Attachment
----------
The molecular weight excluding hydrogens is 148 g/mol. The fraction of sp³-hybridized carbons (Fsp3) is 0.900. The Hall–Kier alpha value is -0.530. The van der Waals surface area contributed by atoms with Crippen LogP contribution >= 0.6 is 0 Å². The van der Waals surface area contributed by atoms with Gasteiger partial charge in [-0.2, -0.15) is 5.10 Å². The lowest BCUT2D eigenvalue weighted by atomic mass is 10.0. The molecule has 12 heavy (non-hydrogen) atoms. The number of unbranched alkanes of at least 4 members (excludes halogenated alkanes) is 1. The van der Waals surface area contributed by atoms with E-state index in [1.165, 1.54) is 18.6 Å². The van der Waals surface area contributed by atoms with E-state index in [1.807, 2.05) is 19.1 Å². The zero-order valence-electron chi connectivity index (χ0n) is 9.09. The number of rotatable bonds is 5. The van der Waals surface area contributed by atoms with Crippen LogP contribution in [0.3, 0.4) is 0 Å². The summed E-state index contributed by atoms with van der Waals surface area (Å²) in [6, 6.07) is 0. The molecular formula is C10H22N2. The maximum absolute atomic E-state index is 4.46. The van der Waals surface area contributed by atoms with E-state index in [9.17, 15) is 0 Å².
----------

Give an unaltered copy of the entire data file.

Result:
The molecular weight excluding hydrogens is 148 g/mol. The fraction of sp³-hybridized carbons (Fsp3) is 0.900. The Hall–Kier alpha value is -0.530. The van der Waals surface area contributed by atoms with Crippen LogP contribution >= 0.6 is 0 Å². The van der Waals surface area contributed by atoms with Gasteiger partial charge in [-0.2, -0.15) is 5.10 Å². The lowest BCUT2D eigenvalue weighted by atomic mass is 10.0. The molecule has 12 heavy (non-hydrogen) atoms. The number of unbranched alkanes of at least 4 members (excludes halogenated alkanes) is 1. The van der Waals surface area contributed by atoms with E-state index in [1.165, 1.54) is 18.6 Å². The van der Waals surface area contributed by atoms with E-state index in [1.807, 2.05) is 19.1 Å². The zero-order valence-electron chi connectivity index (χ0n) is 9.09. The number of rotatable bonds is 5. The van der Waals surface area contributed by atoms with Crippen LogP contribution in [0.3, 0.4) is 0 Å². The summed E-state index contributed by atoms with van der Waals surface area (Å²) in [6, 6.07) is 0. The molecular formula is C10H22N2. The maximum absolute atomic E-state index is 4.46. The van der Waals surface area contributed by atoms with E-state index in [9.17, 15) is 0 Å².